At this moment, grab your mesh strainer and the glass jar to strain the duck fat. Pour the fat slowly onto the mesh strainer to hold the skin from falling out. And voila! A jar of duck fat with a duration of up to one year just for your recipes.
Health Benefits Of Cooking With Duck Fat
Duck fat is an amazing ingredient for deep-frying, roasting, or searing recipes. With a flexible function and distinguishing taste, it is also one of the healthiest animal’s fat.
The components of duck fat consist of 14% polyunsaturated fat, 37% saturated fat, and 50% monounsaturated fat. Due to these unique component amounts, duck fat has both cooking and health benefits.
As monounsaturated and saturated fats are high, duck fat has a high smoking point which will not affect the taste of your dish during cooking. Certain fats with lower smoking points can create a burning and smoky taste to the dishes, which is undesirable.
Many professional chefs also love duck fat because of its flavor. Although standing alone, it doesn’t have a strong taste. When combined with other ingredients, duck fat enhances the characters of the dish tremendously.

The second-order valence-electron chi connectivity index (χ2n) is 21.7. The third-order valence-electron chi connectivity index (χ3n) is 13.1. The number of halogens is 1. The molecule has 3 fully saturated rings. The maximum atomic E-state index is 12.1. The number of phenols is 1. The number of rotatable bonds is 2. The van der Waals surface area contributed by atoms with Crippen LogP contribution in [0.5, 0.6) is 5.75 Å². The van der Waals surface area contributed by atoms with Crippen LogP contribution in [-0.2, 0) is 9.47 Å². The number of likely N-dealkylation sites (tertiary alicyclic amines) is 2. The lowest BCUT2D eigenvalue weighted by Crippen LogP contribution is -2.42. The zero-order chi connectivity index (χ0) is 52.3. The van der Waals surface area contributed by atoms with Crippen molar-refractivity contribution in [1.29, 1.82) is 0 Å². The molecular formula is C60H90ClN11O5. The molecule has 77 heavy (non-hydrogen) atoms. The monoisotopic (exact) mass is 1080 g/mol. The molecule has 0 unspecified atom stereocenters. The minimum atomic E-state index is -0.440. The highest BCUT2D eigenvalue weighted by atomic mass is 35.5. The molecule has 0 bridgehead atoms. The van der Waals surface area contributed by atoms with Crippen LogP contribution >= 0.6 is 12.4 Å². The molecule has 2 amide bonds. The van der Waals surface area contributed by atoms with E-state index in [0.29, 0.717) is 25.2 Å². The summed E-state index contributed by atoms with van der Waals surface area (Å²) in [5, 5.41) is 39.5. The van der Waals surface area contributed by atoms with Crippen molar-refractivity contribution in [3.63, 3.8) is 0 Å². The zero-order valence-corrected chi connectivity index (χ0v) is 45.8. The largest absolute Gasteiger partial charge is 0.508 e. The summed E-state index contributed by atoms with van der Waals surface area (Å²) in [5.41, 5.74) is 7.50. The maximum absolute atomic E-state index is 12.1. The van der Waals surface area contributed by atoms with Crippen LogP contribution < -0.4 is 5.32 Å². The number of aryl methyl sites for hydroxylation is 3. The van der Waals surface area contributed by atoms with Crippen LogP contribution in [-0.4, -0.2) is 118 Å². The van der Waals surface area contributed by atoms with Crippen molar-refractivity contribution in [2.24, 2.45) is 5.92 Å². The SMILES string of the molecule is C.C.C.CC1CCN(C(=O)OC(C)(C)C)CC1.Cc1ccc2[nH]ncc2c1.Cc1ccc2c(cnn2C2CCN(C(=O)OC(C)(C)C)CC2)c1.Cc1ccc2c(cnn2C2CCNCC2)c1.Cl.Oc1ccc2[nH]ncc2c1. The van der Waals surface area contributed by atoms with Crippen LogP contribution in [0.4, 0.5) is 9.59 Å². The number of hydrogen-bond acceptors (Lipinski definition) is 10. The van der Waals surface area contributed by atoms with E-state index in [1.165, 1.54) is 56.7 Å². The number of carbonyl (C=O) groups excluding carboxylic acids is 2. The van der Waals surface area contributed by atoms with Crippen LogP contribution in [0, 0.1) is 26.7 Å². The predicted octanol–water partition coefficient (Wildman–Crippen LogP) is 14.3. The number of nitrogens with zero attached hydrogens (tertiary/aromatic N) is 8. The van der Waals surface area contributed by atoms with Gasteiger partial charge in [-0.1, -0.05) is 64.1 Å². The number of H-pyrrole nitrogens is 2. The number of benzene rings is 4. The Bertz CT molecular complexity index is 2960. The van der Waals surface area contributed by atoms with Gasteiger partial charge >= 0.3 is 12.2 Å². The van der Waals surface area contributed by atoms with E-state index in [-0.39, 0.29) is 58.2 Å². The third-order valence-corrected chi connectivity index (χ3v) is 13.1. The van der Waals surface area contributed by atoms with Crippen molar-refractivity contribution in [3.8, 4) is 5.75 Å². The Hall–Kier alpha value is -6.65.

You might even be surprised to know that duck fat is healthier than butter. Countries that use duck fat regularly tend to have lower heart attack rates than others with less duck fat usage. This is due to the monounsaturated fats which are beneficial to your heart, and high blood cholesterol reduction.
Duck fat also contains antioxidants (such as zinc and selenium) that help promote antiaging, cancer reduction and even immune system boost.
How To Use Duck Fat
As we know, duck fat is a great ingredient in cooking with many health benefits; it would be a shame if you can only use it for duck confit. Here are different ways for you to utilize duck fat and enjoy it in different recipes:
Fried Recipes With Duck Fat
Instead of vegetable oil, you can utilize duck fat to deep fry sweet potatoes to bring a meaty flavor to your dish. Originally, many famous chefs used duck fat to cook with French fries. You can even cook it with fried chicken recipes. When using duck fat, pan-fries it like usual until the meat or vegetable turns golden brown.
Searing Meat And Seafood With Duck Fat
What is a better way to enhance your dish taste than using duck fat? With its silky texture, golden color, and rich flavor, duck fat can easily mix with any meats and seafood to activate an extra taste. Whether it is pork chops, shrimps, steaks, or duck liver, you can take your dishes to a new level with duck fat when cooking.
Veggies With Duck Fat
Salads, especially those are made with green vegetables, will be better with the salty and fatty duck fat flavor. Certain vegetables such as frisée, mustard greens, radicchio, endive, and kale are intensified with a sour taste and sweetness from chopped vinegar or purple onions.